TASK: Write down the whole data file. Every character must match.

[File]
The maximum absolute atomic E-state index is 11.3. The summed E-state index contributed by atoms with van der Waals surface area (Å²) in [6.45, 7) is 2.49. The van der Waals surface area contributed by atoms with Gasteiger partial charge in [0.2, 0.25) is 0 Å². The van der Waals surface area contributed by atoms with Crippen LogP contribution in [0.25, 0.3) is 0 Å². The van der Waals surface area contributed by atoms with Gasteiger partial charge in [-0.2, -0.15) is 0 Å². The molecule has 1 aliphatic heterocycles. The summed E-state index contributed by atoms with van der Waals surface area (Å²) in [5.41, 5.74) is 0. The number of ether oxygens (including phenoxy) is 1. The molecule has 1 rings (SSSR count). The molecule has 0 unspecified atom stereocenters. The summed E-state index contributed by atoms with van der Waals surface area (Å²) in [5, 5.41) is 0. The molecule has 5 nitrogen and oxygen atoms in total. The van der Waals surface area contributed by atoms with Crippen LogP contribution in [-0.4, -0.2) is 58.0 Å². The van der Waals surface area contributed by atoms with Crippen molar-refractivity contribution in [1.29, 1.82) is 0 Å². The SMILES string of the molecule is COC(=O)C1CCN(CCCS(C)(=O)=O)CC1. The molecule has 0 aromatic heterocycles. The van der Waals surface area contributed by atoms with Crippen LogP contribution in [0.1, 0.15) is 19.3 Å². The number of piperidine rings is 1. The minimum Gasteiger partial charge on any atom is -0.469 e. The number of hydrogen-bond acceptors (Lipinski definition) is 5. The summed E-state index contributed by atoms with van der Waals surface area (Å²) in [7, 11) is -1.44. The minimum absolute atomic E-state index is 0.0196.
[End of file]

The maximum absolute atomic E-state index is 11.3. The summed E-state index contributed by atoms with van der Waals surface area (Å²) in [6.45, 7) is 2.49. The van der Waals surface area contributed by atoms with Gasteiger partial charge in [0.2, 0.25) is 0 Å². The van der Waals surface area contributed by atoms with Crippen LogP contribution in [0.25, 0.3) is 0 Å². The van der Waals surface area contributed by atoms with Gasteiger partial charge in [-0.2, -0.15) is 0 Å². The molecule has 1 aliphatic heterocycles. The summed E-state index contributed by atoms with van der Waals surface area (Å²) in [5.41, 5.74) is 0. The number of ether oxygens (including phenoxy) is 1. The molecule has 1 rings (SSSR count). The molecule has 0 unspecified atom stereocenters. The summed E-state index contributed by atoms with van der Waals surface area (Å²) in [5, 5.41) is 0. The molecule has 5 nitrogen and oxygen atoms in total. The van der Waals surface area contributed by atoms with Crippen LogP contribution in [-0.4, -0.2) is 58.0 Å². The van der Waals surface area contributed by atoms with Crippen molar-refractivity contribution in [1.29, 1.82) is 0 Å². The SMILES string of the molecule is COC(=O)C1CCN(CCCS(C)(=O)=O)CC1. The molecule has 0 aromatic heterocycles. The van der Waals surface area contributed by atoms with Crippen LogP contribution in [0.1, 0.15) is 19.3 Å². The number of piperidine rings is 1. The minimum Gasteiger partial charge on any atom is -0.469 e. The number of hydrogen-bond acceptors (Lipinski definition) is 5. The summed E-state index contributed by atoms with van der Waals surface area (Å²) in [7, 11) is -1.44. The minimum absolute atomic E-state index is 0.0196.